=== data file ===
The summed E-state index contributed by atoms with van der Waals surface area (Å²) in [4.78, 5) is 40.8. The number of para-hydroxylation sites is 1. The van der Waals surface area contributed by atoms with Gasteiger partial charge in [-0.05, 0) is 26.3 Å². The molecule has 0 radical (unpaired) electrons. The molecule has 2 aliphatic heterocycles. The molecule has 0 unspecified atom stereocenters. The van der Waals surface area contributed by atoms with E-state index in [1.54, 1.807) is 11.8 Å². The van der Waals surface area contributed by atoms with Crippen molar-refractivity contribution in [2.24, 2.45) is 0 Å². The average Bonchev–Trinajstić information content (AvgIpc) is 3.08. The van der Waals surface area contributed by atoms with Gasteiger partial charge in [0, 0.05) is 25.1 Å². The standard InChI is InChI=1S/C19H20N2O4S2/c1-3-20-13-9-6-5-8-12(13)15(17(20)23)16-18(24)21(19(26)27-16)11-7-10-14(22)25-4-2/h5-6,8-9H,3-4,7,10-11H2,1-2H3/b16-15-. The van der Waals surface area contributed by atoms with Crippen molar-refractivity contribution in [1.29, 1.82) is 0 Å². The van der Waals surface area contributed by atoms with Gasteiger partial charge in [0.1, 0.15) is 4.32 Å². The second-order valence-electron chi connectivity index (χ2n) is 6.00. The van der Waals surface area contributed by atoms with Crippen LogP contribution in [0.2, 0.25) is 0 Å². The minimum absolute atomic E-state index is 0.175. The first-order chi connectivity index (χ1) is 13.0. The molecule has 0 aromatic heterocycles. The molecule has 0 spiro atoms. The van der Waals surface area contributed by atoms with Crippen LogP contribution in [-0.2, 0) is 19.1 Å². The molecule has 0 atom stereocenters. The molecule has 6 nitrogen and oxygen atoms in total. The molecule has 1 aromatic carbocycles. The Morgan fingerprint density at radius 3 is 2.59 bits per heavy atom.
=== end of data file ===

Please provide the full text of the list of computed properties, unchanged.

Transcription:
The summed E-state index contributed by atoms with van der Waals surface area (Å²) in [4.78, 5) is 40.8. The number of para-hydroxylation sites is 1. The van der Waals surface area contributed by atoms with Gasteiger partial charge in [-0.05, 0) is 26.3 Å². The molecule has 0 radical (unpaired) electrons. The molecule has 2 aliphatic heterocycles. The molecule has 0 unspecified atom stereocenters. The van der Waals surface area contributed by atoms with E-state index in [1.54, 1.807) is 11.8 Å². The van der Waals surface area contributed by atoms with Crippen molar-refractivity contribution in [2.24, 2.45) is 0 Å². The average Bonchev–Trinajstić information content (AvgIpc) is 3.08. The van der Waals surface area contributed by atoms with Gasteiger partial charge in [0, 0.05) is 25.1 Å². The standard InChI is InChI=1S/C19H20N2O4S2/c1-3-20-13-9-6-5-8-12(13)15(17(20)23)16-18(24)21(19(26)27-16)11-7-10-14(22)25-4-2/h5-6,8-9H,3-4,7,10-11H2,1-2H3/b16-15-. The van der Waals surface area contributed by atoms with Crippen molar-refractivity contribution in [1.29, 1.82) is 0 Å². The van der Waals surface area contributed by atoms with Gasteiger partial charge in [0.1, 0.15) is 4.32 Å². The second-order valence-electron chi connectivity index (χ2n) is 6.00. The van der Waals surface area contributed by atoms with Crippen LogP contribution in [0.2, 0.25) is 0 Å². The minimum absolute atomic E-state index is 0.175. The first-order chi connectivity index (χ1) is 13.0. The molecule has 0 aromatic heterocycles. The molecule has 0 spiro atoms. The van der Waals surface area contributed by atoms with Crippen LogP contribution in [-0.2, 0) is 19.1 Å². The molecule has 0 atom stereocenters. The molecule has 6 nitrogen and oxygen atoms in total. The molecule has 1 aromatic carbocycles. The Morgan fingerprint density at radius 3 is 2.59 bits per heavy atom.